Brooks Suter was all smiles, his cheeks red and his blond hair damp from a 70-minute outdoor practice at Minnesota Made in Edina on Wednesday night.
Ryan Suter helped gear down his 6-year-old son by unlacing Brooks’ tiny skates and removing the helmet with a No. 20 decal that pays homage to Brooks’ late grandfather and Ryan’s dad, Bob.
The Wild defenseman couldn’t help thinking this is why he signed with Minnesota in the first place.
“It’s perfect. The Midwest, where I grew up. Outdoor hockey. [Wife] Becky’s family is here. My family, three hours away. A winning team,” Suter said. “Things are good, and hopefully they stay that way. I didn’t do this for me. I did it for my family.”
As Suter zipped up Brooks’ bag, he spotted a “Let’s Play Hockey” magazine on a nearby table. On the cover was a picture of Suter with the headline “Like Father, like Son.” The story is about Ryan following in the footsteps of his father, who played on the Miracle on Ice 1980 gold medal team.
Suter pointed to the article, then lifted Brooks into his arms and carried him into the brisk night.
The image was perfect.
Suter has three children. Daughter Avery is turning 4, daughter Parker is turning 2. Brooks? “He’s my little buddy. I take him everywhere I go,” Suter said.
Golf outings? Brooks is at Ryan’s side. Co-owner of the United States Hockey League’s Madison Capitols, Suter brought Brooks to the league meetings a few weeks ago in Sioux Falls, S.D. A recent boat show appearance, there was Brooks. When Suter stood in for his dad at the unveiling of the new Herb Brooks statue in St. Paul, Brooks tagged along.
“He gets it. He’s in the background and a good kid,” Suter said. “It’s a lot of fun to be around him.”
On Friday, Suter arrived in Los Angeles to take part in his third All-Star Game. Along for the ride are Becky, Suter’s 10-year-old nephew, and Brooks.
Brooks was 4 when Suter represented the Wild two years ago at the All-Star Game in Columbus.
“He still talks about that. He asks, ‘Can I come on the bench again?’ ” Suter said about Saturday’s skills competition. “He’s very into it. He watches all our highlights. He talks about Chicago. He says, ‘Dad, Chicago lost, so I think you guys are still in first,’ just cool stuff that a 6-year-old should not be caring about or knowing, and he does.”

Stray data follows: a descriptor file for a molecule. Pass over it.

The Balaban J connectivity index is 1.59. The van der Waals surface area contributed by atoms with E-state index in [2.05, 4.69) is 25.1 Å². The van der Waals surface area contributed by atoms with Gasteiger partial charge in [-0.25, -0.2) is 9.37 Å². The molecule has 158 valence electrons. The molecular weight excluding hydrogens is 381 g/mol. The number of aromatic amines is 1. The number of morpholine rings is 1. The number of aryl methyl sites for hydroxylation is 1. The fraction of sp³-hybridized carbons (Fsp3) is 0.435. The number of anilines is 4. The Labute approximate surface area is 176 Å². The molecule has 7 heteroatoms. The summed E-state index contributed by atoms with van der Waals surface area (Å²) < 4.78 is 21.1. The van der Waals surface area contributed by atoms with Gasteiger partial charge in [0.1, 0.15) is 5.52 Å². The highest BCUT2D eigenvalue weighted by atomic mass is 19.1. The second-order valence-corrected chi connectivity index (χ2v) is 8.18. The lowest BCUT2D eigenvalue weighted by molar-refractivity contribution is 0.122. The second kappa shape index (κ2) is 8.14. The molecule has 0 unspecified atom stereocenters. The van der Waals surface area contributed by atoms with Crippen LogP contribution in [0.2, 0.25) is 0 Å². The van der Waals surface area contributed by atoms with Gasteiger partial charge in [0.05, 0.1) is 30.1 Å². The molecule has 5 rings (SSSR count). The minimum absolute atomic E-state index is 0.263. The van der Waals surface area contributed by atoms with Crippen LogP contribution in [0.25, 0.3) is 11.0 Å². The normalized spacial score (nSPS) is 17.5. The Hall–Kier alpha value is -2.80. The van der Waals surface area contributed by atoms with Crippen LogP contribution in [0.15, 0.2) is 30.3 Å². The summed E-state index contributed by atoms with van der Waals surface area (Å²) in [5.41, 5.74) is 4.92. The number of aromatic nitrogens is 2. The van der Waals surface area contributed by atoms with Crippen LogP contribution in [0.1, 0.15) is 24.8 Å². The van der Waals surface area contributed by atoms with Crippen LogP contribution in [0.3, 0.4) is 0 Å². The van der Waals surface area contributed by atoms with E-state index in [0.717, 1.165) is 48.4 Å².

Brooks couldn’t wait to meet Sidney Crosby this weekend.
“But I think if you asked him who his favorite guy is, he would say somebody on our team,” Suter said, laughing. “He knows the company line. He knows what teams not to like — or what team we don’t like.
“He was born there, but he knows we don’t like Nashville too much.”
Several times a week, Brooks skates with his friend, Zach, the oldest child of dad’s defense partner, Jared Spurgeon. Often after Wild games, Brooks, wearing a No. 20 Suter jersey, and Zach, wearing a No. 46 Spurgeon jersey, organize knee hockey games with other players’ children on the carpet.
Nightly during intermissions, in a suite high above Xcel Energy Center’s ice, Brooks plays mini sticks with Eric Staal’s and Jason Pominville’s kids.
On a frozen pond outside their home, Brooks will skate for hours, practicing different between-the-legs moves or celebrations.
“He’ll ask me things like, ‘Dad, how many goals have you scored top cheese or top cheddar?’ ” Suter said, laughing.
• • •
Already in his fifth season with the Wild, after resisting the temptation to accept bigger offers from such teams as Philadelphia or Detroit so he could align with Zach Parise and the Wild, Suter is enjoying his finest season.
The Wild is the best team in the Western Conference. And with seven goals and 30 points in 48 games, Suter is on pace for a career high in both categories. He leads the NHL with a plus-28 and is a Norris Trophy (given to the NHL’s best defenseman) contender.
As Suter prepped for an All-Star weekend that he’ll get to share with teammate Devan Dubnyk and coach Bruce Boudreau, the 32-year-old reflected on what makes him tick.
Suter has created a healthy balance that has allowed him to become one of the NHL’s most consistent blue-liners and minute munchers. His philosophy is simple: “When I’m at the rink, I do my job and don’t worry about anything else other than doing that.
“And when I’m at home, it’s everything but that.”
Family is first. Business is second. With partner Tom Sagissor, the former Badgers forward and president of RBC Wealth Management U.S., Suter owns a piece of four businesses. Among them are the Capitols and Bob Suter’s Capitol Ice in Middleton, Wis., where Ryan grew up skating.
Suter and Sagissor talk multiple times a day. Suter talks daily with his brother, Garrett, the coach and GM of the Capitols. Suter goes over the team’s payables and receivables. He watches every game.
“He is as good of a businessman as he is a hockey player, and that says a lot,” Sagissor said. “He’s a natural. He’s a God-given talent in leadership and thoroughness.”
• • •